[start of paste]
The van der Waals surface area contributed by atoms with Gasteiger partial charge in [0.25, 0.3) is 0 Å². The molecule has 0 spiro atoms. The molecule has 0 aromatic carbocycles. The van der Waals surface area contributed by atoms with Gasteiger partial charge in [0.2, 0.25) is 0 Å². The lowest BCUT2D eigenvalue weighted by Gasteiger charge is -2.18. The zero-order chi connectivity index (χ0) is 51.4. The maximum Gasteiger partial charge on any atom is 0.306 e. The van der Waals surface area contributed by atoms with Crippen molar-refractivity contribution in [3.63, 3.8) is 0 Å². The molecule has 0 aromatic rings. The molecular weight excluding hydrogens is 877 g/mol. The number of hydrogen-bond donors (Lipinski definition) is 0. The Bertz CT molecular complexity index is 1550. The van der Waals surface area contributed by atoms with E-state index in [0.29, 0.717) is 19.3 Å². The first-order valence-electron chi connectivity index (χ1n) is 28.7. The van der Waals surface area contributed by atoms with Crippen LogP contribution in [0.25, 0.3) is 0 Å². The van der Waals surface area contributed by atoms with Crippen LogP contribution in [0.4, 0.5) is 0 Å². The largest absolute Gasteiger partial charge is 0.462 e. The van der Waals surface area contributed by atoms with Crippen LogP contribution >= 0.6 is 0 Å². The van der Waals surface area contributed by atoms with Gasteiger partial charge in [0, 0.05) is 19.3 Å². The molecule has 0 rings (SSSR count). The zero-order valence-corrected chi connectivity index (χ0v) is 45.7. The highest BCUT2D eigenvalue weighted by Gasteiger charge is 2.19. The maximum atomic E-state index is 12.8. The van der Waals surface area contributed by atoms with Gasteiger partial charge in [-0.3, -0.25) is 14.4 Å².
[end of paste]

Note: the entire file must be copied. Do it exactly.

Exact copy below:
The van der Waals surface area contributed by atoms with Gasteiger partial charge in [0.25, 0.3) is 0 Å². The molecule has 0 spiro atoms. The molecule has 0 aromatic carbocycles. The van der Waals surface area contributed by atoms with Gasteiger partial charge in [0.2, 0.25) is 0 Å². The lowest BCUT2D eigenvalue weighted by Gasteiger charge is -2.18. The zero-order chi connectivity index (χ0) is 51.4. The maximum Gasteiger partial charge on any atom is 0.306 e. The van der Waals surface area contributed by atoms with Crippen molar-refractivity contribution in [3.63, 3.8) is 0 Å². The molecule has 0 aromatic rings. The molecular weight excluding hydrogens is 877 g/mol. The number of hydrogen-bond donors (Lipinski definition) is 0. The Bertz CT molecular complexity index is 1550. The van der Waals surface area contributed by atoms with E-state index in [0.29, 0.717) is 19.3 Å². The first-order valence-electron chi connectivity index (χ1n) is 28.7. The van der Waals surface area contributed by atoms with Crippen LogP contribution in [0.25, 0.3) is 0 Å². The van der Waals surface area contributed by atoms with Crippen LogP contribution in [0.4, 0.5) is 0 Å². The largest absolute Gasteiger partial charge is 0.462 e. The van der Waals surface area contributed by atoms with Crippen LogP contribution >= 0.6 is 0 Å². The van der Waals surface area contributed by atoms with Gasteiger partial charge in [0, 0.05) is 19.3 Å². The molecule has 0 rings (SSSR count). The zero-order valence-corrected chi connectivity index (χ0v) is 45.7. The highest BCUT2D eigenvalue weighted by Gasteiger charge is 2.19. The maximum atomic E-state index is 12.8. The van der Waals surface area contributed by atoms with Gasteiger partial charge in [-0.3, -0.25) is 14.4 Å².